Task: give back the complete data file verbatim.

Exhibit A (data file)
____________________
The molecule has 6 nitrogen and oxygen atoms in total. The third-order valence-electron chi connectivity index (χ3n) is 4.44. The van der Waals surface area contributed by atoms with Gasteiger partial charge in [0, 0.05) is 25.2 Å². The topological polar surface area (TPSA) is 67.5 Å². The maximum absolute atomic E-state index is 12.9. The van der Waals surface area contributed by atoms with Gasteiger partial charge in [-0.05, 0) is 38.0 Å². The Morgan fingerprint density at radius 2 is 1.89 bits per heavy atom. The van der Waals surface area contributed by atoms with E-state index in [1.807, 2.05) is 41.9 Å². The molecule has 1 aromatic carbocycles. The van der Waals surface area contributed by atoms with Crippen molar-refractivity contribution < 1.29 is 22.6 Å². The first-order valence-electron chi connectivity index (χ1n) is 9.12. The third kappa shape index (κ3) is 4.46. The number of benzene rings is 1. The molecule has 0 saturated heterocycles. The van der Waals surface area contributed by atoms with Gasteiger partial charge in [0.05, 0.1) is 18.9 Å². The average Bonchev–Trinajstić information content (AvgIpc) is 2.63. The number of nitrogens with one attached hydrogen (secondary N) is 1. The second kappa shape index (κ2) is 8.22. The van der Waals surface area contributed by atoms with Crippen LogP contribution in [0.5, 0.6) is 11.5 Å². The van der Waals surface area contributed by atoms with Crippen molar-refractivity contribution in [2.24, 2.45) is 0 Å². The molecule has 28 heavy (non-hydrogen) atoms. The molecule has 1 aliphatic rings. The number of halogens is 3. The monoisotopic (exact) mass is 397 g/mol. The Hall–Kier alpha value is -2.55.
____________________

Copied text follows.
The molecule has 6 nitrogen and oxygen atoms in total. The third-order valence-electron chi connectivity index (χ3n) is 4.44. The van der Waals surface area contributed by atoms with Gasteiger partial charge in [0, 0.05) is 25.2 Å². The topological polar surface area (TPSA) is 67.5 Å². The maximum absolute atomic E-state index is 12.9. The van der Waals surface area contributed by atoms with Gasteiger partial charge in [-0.05, 0) is 38.0 Å². The Morgan fingerprint density at radius 2 is 1.89 bits per heavy atom. The van der Waals surface area contributed by atoms with E-state index in [1.807, 2.05) is 41.9 Å². The molecule has 1 aromatic carbocycles. The van der Waals surface area contributed by atoms with Crippen molar-refractivity contribution < 1.29 is 22.6 Å². The first-order valence-electron chi connectivity index (χ1n) is 9.12. The third kappa shape index (κ3) is 4.46. The number of benzene rings is 1. The molecule has 0 saturated heterocycles. The van der Waals surface area contributed by atoms with Gasteiger partial charge in [0.05, 0.1) is 18.9 Å². The average Bonchev–Trinajstić information content (AvgIpc) is 2.63. The number of nitrogens with one attached hydrogen (secondary N) is 1. The second kappa shape index (κ2) is 8.22. The van der Waals surface area contributed by atoms with Crippen LogP contribution in [0.5, 0.6) is 11.5 Å². The van der Waals surface area contributed by atoms with Crippen molar-refractivity contribution in [2.24, 2.45) is 0 Å². The molecule has 28 heavy (non-hydrogen) atoms. The molecule has 1 aliphatic rings. The number of halogens is 3. The monoisotopic (exact) mass is 397 g/mol. The Hall–Kier alpha value is -2.55.